Updated: Oct 11, 2018
Growing up, before I truly understood the importance of taking care of my body as an athlete, I struggled a lot with niggling injuries like, shin splints, twisted ankles…etc. Season after season, I would begin the season with these awful shin splints that would never go away until half way through the season. You would think I would be smart enough to look into how to prevent them, but nope! I did not. I eventually learned, but not after I torn my hamstring during my senior year of high school and spent my first year of college soccer on the treatment table. Preventing injuries is always better than treating them. So, here are few ways you get through the season injuries free and achieve your goals.
Go into the season fit!
I cannot stress this enough; fitness is the key factor to success as a soccer player. If I could go back, I would have taken my fitness seriously during my soccer career. What you do before the season, will be what you get during the season. It’s normal for players to get lazy during the off season and lose their fitness, but I highly recommend that you try to maintain your fitness during the off season and slowly work your way back to full fitness as the season nears. Being fit and staying fit will not only help you prevent injuries, but it will also help you focus more on your playing than on your fitness. When you are fit, you are more mentally prepared, you have more time to work on skills and you will do more in the game.
Listen to your body!
Days leading up to me tearing my hamstring, I felt the tightness in the back on my thigh, but I didn’t think much of it. I was out of shape coming into preseason so, I was pushing myself to get fit and I didn’t have the time for any soreness. I didn’t want to hear what my body had to say, I needed my body to get with the program. Well, my body won! Many youth athletes do not listen to their body. When you’re young you feel invincible and soreness or tightness is just an annoyance. Part of preventing an injury is sensing where and when something might go wrong. Before you pull or tear your hamstring, you would feel some tightness and soreness in the back of your thigh. That’s a warning! Stop and listen. Whenever you feel a discomfort on any part of your body, ask yourself why and look into it. Do not ignore it.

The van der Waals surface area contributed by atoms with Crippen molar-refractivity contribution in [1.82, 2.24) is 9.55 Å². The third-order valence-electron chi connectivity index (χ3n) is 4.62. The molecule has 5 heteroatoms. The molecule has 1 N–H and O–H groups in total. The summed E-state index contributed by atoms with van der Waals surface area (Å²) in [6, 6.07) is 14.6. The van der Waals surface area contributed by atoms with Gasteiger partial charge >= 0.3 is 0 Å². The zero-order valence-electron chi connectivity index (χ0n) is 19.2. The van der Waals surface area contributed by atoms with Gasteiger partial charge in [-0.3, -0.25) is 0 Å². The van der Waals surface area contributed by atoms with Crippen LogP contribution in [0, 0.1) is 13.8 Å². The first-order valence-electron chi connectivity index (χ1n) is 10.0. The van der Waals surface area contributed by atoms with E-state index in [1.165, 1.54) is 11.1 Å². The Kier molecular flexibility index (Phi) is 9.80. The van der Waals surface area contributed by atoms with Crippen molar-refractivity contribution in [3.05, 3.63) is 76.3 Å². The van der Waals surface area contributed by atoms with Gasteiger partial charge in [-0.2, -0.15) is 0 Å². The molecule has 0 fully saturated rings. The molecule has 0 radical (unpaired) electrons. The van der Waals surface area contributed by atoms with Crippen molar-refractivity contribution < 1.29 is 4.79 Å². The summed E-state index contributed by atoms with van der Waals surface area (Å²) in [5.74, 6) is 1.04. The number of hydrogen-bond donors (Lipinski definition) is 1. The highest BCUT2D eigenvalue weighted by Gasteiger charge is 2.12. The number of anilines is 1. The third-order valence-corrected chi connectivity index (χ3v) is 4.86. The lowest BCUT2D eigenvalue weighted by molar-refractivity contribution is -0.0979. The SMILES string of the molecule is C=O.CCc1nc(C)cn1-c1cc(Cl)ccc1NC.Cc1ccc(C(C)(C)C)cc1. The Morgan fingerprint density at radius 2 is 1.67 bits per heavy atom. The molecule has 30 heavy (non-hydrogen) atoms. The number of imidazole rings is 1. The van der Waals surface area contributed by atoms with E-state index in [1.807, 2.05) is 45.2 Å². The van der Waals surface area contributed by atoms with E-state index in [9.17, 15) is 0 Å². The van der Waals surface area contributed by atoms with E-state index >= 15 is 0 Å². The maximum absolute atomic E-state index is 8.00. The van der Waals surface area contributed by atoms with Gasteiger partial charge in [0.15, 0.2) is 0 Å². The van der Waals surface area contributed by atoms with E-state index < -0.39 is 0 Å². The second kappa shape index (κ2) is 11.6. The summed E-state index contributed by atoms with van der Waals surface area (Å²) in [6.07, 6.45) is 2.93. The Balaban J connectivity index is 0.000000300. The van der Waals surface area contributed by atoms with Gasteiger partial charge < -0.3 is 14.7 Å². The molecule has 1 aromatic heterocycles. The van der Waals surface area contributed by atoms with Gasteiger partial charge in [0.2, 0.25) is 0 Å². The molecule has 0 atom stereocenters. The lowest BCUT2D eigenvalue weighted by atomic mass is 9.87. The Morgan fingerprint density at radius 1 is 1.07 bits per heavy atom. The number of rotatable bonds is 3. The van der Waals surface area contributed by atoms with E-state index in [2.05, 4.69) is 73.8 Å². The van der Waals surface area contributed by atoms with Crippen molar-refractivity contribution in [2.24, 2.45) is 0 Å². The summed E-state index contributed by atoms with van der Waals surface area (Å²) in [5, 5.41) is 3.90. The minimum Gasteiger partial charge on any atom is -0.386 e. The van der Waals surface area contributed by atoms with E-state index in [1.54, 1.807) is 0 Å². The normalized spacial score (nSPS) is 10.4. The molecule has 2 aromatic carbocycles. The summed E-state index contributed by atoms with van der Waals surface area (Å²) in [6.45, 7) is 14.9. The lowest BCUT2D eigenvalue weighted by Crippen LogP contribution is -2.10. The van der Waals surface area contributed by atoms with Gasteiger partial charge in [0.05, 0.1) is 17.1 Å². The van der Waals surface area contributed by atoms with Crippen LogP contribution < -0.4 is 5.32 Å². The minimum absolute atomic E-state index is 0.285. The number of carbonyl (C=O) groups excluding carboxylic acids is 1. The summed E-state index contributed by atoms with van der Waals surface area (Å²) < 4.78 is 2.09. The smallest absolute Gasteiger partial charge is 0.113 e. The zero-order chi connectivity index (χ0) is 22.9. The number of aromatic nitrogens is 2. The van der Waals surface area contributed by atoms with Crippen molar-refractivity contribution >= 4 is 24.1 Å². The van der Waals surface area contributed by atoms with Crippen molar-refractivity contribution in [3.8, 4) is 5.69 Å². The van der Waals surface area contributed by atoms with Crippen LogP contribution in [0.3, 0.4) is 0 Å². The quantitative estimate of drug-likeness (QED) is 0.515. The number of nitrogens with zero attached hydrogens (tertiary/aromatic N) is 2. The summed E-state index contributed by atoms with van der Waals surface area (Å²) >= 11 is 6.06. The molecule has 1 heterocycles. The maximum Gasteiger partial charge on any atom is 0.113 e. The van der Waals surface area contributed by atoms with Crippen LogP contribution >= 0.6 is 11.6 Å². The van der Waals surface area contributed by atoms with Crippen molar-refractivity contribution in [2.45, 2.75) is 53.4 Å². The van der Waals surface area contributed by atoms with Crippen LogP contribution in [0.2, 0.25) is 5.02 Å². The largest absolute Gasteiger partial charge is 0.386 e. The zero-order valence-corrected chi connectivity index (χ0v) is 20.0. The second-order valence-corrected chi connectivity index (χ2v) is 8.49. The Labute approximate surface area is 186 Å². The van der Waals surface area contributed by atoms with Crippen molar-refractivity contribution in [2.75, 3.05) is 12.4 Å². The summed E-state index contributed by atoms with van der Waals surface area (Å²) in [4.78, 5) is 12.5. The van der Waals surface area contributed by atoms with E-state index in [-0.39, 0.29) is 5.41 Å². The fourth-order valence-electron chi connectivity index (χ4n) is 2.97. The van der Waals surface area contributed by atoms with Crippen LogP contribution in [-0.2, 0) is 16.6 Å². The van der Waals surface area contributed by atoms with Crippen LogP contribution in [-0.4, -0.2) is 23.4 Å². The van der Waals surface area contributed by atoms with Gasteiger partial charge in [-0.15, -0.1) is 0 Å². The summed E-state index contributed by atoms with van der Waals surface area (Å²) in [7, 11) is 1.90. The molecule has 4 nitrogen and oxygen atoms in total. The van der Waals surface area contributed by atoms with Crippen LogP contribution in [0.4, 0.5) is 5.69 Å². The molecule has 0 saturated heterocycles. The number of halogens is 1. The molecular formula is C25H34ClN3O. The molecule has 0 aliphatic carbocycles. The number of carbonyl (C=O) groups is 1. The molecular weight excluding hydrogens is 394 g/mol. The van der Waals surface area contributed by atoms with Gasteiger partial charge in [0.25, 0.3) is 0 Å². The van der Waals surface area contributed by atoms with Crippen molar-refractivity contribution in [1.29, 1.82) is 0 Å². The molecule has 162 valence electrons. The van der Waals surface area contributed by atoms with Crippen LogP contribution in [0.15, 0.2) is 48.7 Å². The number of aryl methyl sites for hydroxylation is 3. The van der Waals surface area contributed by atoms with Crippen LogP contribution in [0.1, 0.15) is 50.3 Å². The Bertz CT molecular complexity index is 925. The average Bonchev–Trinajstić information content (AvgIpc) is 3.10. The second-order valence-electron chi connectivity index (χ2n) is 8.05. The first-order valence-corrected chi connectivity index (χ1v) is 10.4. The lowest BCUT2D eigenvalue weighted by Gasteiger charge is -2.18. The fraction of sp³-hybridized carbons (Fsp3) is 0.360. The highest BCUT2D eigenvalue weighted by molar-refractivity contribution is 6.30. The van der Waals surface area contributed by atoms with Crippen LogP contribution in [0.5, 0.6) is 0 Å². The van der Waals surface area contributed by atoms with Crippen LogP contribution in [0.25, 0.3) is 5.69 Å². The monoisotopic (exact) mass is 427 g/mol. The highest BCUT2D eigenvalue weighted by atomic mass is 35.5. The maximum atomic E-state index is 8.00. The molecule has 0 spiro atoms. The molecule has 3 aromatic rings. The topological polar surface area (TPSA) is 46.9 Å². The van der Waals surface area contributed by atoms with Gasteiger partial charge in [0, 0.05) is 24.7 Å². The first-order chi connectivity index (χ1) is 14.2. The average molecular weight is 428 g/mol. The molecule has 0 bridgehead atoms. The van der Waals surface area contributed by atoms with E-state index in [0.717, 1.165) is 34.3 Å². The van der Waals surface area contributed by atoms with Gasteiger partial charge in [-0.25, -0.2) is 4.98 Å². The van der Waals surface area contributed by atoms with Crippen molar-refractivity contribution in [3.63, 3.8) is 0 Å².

My hamstring took a while to “heal” and I put healed in quotation because, it actually never healed. It got better enough for me to play and I went to play! I didn’t give it enough time to fully recover and now, my hamstring is permanently damaged. It is very important to take as long as you need to recover from any soreness, tightness or injuries you may have. Recovering also means to rest and relax after practices or games and ice anything that feels funny or uncomfortable. Don’t get back on the field until you feel at 100%!
I didn’t understand the importance of stretching until I have damaged every part of my body, but stretching is everything! You need to stretch as bad as you need to drink water, it’s that serious. Had I taken the time to properly stretch when I felt the soreness in my hamstring I believe I could have avoided my injury. Stretch before and after every activity, stretch when you wake up, stretch after you have been seating for a while, stretch whenever the thought of stretching comes to mind. Stretching reduces soreness and keeps the muscles flexible.
Though, I have put hydration last, it comes before everything else. As an athlete, you should literally have a bottle of water with you at all times. When you’re well hydrated your body stays fresh and you avoid those annoying cramps.
Of course, I am not a trained doctor, but I have been an athlete all my life and I have suffered an injury or two that have taught me something about taking care of your body as an athlete. Along the way with the help of some great trainers, I learned the importance of taking care of myself and getting the best out of my body. Here is my final piece of advice, take care of your body and it will take a good care of you!
Kokou Assigbe, Director of Coaching